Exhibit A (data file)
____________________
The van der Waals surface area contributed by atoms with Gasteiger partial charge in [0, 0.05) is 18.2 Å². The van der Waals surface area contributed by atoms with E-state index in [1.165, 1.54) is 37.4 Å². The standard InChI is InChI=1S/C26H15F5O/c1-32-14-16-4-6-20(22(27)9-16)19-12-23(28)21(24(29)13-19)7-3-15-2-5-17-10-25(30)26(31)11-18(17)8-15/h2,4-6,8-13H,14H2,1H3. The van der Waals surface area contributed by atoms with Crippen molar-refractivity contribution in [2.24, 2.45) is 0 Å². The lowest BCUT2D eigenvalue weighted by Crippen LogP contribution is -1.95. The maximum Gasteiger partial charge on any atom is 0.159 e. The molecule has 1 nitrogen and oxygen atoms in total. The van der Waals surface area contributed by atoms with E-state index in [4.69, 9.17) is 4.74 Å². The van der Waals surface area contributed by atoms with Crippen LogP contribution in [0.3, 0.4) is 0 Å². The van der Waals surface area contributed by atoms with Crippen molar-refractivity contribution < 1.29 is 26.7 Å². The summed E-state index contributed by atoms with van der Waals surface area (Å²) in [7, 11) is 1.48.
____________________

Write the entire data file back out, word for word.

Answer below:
The van der Waals surface area contributed by atoms with Gasteiger partial charge in [0, 0.05) is 18.2 Å². The van der Waals surface area contributed by atoms with E-state index in [1.165, 1.54) is 37.4 Å². The standard InChI is InChI=1S/C26H15F5O/c1-32-14-16-4-6-20(22(27)9-16)19-12-23(28)21(24(29)13-19)7-3-15-2-5-17-10-25(30)26(31)11-18(17)8-15/h2,4-6,8-13H,14H2,1H3. The van der Waals surface area contributed by atoms with Crippen molar-refractivity contribution in [2.24, 2.45) is 0 Å². The lowest BCUT2D eigenvalue weighted by Crippen LogP contribution is -1.95. The maximum Gasteiger partial charge on any atom is 0.159 e. The molecule has 1 nitrogen and oxygen atoms in total. The van der Waals surface area contributed by atoms with E-state index in [4.69, 9.17) is 4.74 Å². The van der Waals surface area contributed by atoms with Crippen LogP contribution in [0.3, 0.4) is 0 Å². The van der Waals surface area contributed by atoms with Crippen molar-refractivity contribution < 1.29 is 26.7 Å². The summed E-state index contributed by atoms with van der Waals surface area (Å²) in [7, 11) is 1.48.